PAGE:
How will Russia’s invasion of Ukraine affect international tourism?

Last Friday afternoon, as Russian tanks rolled toward the Ukrainian capital of Kyiv, a reader named Elizabeth asked me: “How do you think the current events will affect your holiday plans for the weekend? future?”

We’ve come to a time when the Ukrainian people are being brutally attacked by a vast nation intent on destroying democracy, when talking about the holiday might be inappropriate for you.

Even so, I believe it makes sense to analyze the consequences for international travel of Vladimir Putin’s gratuitous attack on a neighboring country – while acknowledging that the great pain of the Ukrainian people is the main concern of the world.

In the short term, some of the effects of the Kremlin’s brutality are obvious: airlines flying between Europe and Asia are having to make longer routes.

Russia has closed its airspace to airlines from dozens of countries, including all members of the EU, in response to sanctions targeting the country’s aviation sector.

That impact has been muted as a result of the coronavirus pandemic, as normal flights connecting London with Japan, China and South Korea, for example, have been greatly reduced – or operated in a similar manner to the flight. mine last week from Heathrow to Tokyo, a Japan Airlines operated “code sharing” by BA.

More significant is the sudden spike in oil prices. Fuel makes up a large part of any airline’s operating costs, and while most are well “insured” – with fuel forward contracts at a fixed price – if oil stays at high, that will affect the price of airfare.

Before summer, however, the main impact could be on tourist confidence – as Elizabeth’s question suggests.

“It is too early to speculate on how the situation will affect trading in the coming weeks and months,” said Julia Lo Bue-Said, chief executive officer of Advantage Travel Partnership.

“We will have to see how much of an impact these latest events have on consumer confidence – but let’s not forget how Covid restrictions have curbed international travel demand. Travel agents remain in the best position to help consumers manage any changes that may occur to booked travel plans. ”

A former BA executive, who did not wish to be named, cited the 1991 Gulf War, for comparison.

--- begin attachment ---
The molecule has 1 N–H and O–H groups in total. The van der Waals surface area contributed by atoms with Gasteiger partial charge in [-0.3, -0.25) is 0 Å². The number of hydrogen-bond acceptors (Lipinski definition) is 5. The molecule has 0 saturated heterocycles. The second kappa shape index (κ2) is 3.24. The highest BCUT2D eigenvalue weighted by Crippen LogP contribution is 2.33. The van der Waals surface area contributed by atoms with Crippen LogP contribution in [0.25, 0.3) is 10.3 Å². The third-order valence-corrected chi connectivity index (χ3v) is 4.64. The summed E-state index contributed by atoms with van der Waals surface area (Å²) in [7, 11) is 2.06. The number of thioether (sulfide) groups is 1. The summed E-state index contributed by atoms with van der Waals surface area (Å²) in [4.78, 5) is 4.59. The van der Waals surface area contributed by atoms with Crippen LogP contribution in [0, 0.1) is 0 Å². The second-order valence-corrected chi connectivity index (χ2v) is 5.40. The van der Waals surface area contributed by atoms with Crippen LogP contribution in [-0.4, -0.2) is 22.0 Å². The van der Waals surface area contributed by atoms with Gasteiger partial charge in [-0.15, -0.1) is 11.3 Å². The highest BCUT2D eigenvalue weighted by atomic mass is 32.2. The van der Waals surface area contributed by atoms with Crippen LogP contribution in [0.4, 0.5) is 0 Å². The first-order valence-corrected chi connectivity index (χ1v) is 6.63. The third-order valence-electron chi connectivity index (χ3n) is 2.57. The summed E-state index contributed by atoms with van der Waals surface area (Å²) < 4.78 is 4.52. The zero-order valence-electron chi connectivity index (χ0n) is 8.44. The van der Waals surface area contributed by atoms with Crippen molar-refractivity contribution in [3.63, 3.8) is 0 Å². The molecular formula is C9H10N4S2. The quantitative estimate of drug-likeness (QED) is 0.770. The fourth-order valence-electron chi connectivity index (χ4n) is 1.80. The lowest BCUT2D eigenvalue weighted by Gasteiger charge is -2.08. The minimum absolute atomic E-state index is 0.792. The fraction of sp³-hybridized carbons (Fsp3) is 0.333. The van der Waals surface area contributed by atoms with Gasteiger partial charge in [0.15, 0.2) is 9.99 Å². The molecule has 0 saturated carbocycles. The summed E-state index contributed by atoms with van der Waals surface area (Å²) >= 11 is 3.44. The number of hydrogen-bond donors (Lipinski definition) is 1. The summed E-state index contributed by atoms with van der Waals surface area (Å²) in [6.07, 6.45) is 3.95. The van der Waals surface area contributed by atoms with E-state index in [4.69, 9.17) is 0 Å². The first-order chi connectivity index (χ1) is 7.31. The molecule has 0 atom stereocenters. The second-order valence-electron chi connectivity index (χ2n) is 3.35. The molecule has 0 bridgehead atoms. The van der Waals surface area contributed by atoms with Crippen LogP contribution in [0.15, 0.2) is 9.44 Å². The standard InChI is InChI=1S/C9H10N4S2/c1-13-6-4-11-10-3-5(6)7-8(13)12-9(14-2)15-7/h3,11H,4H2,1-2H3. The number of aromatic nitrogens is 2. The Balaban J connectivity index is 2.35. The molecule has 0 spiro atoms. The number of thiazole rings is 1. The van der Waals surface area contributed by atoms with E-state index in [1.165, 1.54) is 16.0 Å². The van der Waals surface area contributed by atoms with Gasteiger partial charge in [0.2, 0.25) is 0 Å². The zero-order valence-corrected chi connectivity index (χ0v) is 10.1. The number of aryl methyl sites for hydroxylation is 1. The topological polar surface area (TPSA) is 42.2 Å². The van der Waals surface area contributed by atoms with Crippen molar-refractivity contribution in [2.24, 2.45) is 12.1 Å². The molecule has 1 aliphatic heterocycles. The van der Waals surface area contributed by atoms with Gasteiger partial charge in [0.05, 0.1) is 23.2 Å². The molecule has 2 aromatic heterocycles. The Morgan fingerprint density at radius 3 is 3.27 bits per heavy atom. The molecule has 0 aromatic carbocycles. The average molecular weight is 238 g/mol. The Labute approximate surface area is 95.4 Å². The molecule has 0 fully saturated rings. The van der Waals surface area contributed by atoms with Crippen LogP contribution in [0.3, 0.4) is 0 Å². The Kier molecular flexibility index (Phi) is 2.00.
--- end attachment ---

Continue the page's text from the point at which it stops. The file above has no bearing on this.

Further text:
He told me: “Saddam Hussein’s threat to international air travel following his defeat in the first Gulf War has severely affected bookings.

“However, Putin largely views his ongoing dispute with Ukraine through the lens of a domestic problem for Russia, thus unlikely to threaten the broader global tourism market.”

But Robert Boyle, former chief strategy officer for British Airways, explains the different effects: “We’ve known since the Gulf War that war can cause travel disruptions even in regions unaffected area. US and Japanese tourists avoid Western Europe due to its ‘close’ location to Kuwait.

“Ukraine is located in Europe, and so is likely to cause greater concerns about travel in the region. Turkey and Eastern Europe appear to be particularly affected. ”

Which brings me to the second part of Elizabeth’s question: “We’re going to have a holiday in Croatia in September, but are we going to go ahead with our plans?”

Personally, I wouldn’t book a September holiday in Croatia or anywhere else right now: partly due to all the turmoil in the world, but mainly because I believe there will be plenty of capacity. outside of school summer vacation.

A counter-argument is that we all need something to look forward to, especially when the world is looking so bleak, and an end-of-year summer break in the Adriatic sounds like work.

In light of the truly frightening fact that Ukraine is still affected by conflict, I should point out that the capitals of Croatia and Ukraine are almost 1,000 kilometers apart, and these two countries are separated by Serbia and Hungary.

However, the fact that we are having to consult maps to assess possible threats shows just how far-reaching the impact of Putin’s evil warming is.

I appreciate that the saying “wait and see” is not particularly helpful advice to Elizabeth or to millions of other prospective travelers.

But in these dark days, that is my considered conclusion. How will Russia’s invasion of Ukraine affect international tourism?

Fry Electronics Team

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